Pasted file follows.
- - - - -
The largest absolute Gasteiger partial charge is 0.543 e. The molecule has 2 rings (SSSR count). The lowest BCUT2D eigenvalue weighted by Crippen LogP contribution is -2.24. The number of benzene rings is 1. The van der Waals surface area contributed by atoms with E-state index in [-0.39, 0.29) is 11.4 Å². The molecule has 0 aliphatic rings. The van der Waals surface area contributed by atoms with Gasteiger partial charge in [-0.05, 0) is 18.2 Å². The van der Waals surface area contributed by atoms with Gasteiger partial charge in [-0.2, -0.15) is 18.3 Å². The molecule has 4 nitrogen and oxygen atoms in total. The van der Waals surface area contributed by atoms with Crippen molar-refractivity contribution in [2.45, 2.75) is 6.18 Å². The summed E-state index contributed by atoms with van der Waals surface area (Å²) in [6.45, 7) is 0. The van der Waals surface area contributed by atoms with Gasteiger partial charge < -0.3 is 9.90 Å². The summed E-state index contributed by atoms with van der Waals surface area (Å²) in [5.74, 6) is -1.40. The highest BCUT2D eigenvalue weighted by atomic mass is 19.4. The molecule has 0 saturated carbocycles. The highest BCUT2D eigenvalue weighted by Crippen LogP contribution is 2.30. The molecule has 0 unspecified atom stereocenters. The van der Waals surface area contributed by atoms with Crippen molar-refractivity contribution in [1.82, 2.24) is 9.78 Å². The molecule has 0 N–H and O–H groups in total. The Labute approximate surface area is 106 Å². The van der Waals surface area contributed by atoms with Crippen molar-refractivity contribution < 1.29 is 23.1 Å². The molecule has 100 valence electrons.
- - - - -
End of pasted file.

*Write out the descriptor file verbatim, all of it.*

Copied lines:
The largest absolute Gasteiger partial charge is 0.543 e. The molecule has 2 rings (SSSR count). The lowest BCUT2D eigenvalue weighted by Crippen LogP contribution is -2.24. The number of benzene rings is 1. The van der Waals surface area contributed by atoms with E-state index in [-0.39, 0.29) is 11.4 Å². The molecule has 0 aliphatic rings. The van der Waals surface area contributed by atoms with Gasteiger partial charge in [-0.05, 0) is 18.2 Å². The van der Waals surface area contributed by atoms with Gasteiger partial charge in [-0.2, -0.15) is 18.3 Å². The molecule has 4 nitrogen and oxygen atoms in total. The van der Waals surface area contributed by atoms with Crippen molar-refractivity contribution in [2.45, 2.75) is 6.18 Å². The summed E-state index contributed by atoms with van der Waals surface area (Å²) in [6.45, 7) is 0. The van der Waals surface area contributed by atoms with Gasteiger partial charge < -0.3 is 9.90 Å². The summed E-state index contributed by atoms with van der Waals surface area (Å²) in [5.74, 6) is -1.40. The highest BCUT2D eigenvalue weighted by atomic mass is 19.4. The molecule has 0 saturated carbocycles. The highest BCUT2D eigenvalue weighted by Crippen LogP contribution is 2.30. The molecule has 0 unspecified atom stereocenters. The van der Waals surface area contributed by atoms with Crippen molar-refractivity contribution in [1.82, 2.24) is 9.78 Å². The molecule has 0 N–H and O–H groups in total. The Labute approximate surface area is 106 Å². The van der Waals surface area contributed by atoms with Crippen molar-refractivity contribution < 1.29 is 23.1 Å². The molecule has 100 valence electrons.